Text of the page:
Why it makes so much sense to represent prehistoric cave art in virtual reality

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Last week, The Lascaux Caves museum launched a virtual reality experience. Visitors are now able to take a VR tour through the 235 metre-long cave network. This is an important moment for virtual reality’s evolution, as it helps connect immersive media with its ancient roots.

Part of Lascaux’s famous Hall of the Bulls

In 1940, a boy was out with his dog near the village of Montigna in south west France, when the dog fell down a hole. What the boy discovered in retrieving his dog has since played a huge role in historians’ understanding of human art and how it developed. The boy discovered dozens of caves containing 360 degree paintings of animals, characters and abstract symbols. It turns out this art dates back around 17,000 years.

The problem that historians face, however, is how to communicate this art to the rest of the world. Whilst tourists can visit a replica of some chambers, the original caves have remained off limits for almost six decades in order to protect them.

Photographs of the caves will never cut it. Why? Because this cave art is essentially a form of virtual reality. The immersive urge is ancient. Humans have always wanted to create and share fantasy environments, characters and objects . The Lascaux caves are an exquisite example of this human urge in action.

The first immersive experiences that both you and your ancestors had were probably very similar. Shared fantasy worlds are very often part of children’s play, and they require no technology whatsoever. For instance, when you played ‘stuck in the mud’, the game would have required you to imagine a shared reality of a big squelchy floor of sludge. These sorts of games simulate a scenario, rather than just representing it through symbols or words. You didn’t just talk about being stuck in that squelch, you got ‘stuck’ in it. One could even call this communally-imagined, squelchy, muddy world a ‘virtual reality’.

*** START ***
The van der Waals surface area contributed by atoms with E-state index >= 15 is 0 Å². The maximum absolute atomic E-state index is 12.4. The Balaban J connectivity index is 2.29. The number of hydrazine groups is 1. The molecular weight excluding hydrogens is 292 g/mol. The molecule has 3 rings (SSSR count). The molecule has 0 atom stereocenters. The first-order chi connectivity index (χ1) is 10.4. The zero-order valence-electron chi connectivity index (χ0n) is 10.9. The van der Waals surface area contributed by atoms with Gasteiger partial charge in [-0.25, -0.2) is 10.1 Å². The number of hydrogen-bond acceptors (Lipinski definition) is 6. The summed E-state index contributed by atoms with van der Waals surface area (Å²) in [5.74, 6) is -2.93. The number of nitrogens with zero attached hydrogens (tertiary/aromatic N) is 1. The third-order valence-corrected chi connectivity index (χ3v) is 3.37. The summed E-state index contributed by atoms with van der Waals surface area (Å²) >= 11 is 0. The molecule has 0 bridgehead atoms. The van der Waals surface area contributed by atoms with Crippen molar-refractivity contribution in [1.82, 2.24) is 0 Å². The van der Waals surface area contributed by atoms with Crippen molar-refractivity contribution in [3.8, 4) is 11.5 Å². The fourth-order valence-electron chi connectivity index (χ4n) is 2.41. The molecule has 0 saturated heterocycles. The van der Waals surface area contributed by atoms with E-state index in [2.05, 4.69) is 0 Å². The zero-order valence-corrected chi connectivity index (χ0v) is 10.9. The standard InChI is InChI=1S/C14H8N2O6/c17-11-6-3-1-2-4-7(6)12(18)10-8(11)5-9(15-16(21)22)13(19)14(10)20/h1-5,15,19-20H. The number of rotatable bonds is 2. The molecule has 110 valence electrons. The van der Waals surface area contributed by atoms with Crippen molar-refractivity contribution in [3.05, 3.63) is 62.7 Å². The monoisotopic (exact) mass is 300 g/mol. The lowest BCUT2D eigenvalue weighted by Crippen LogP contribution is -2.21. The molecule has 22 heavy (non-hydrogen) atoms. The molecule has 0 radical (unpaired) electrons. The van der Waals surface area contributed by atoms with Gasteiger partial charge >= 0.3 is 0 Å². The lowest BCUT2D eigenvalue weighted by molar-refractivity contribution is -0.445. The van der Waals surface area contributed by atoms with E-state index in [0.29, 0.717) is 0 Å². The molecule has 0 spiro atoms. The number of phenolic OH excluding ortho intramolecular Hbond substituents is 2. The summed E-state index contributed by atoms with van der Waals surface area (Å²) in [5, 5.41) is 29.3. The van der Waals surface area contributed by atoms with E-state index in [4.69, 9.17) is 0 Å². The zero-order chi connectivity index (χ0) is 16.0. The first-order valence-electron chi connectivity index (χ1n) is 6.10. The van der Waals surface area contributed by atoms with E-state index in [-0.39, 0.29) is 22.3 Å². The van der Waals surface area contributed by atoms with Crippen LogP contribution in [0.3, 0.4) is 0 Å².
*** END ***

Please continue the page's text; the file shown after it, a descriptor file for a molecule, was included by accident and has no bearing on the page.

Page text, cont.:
When so many peoples’ childhood involve pretend games like this, it is no wonder that as adults the same immersive pursuit has continued. As humans we have used the technology available to us at the time to attempt to realise this vision. The Lascaux caves are evidence of this; members of a Palaeolithic tribe in southern France sourced vibrant mineral pigments to paint huge magical bulls, stags, horses, felines and other animals right across every wall and ceiling of their caves. Archaeologists believe that sandstone lamps and fireplaces were used to not only light the space, but also to create a flickering, moving effect; essentially animating these majestic creatures.

The Palaeolithic people may well have combined this with music and performance. Imagine being deep in that cave with those huge flickering mythic animals surrounding you. This feels very much like today’s immersive theatre or dome projected VR.

These caves are proof that immersive experiences are not new. From full room Italian frescos to the View-Master of the early 1900’s it seems we have always had the desire to create immersive art. Today, we are simply better at capturing, bottling and sharing it. It is something to be celebrated that we are finally able to share the immersive cave art of our ancestors with a medium that fits. I like to think today’s VR technology would make our ancestors proud.

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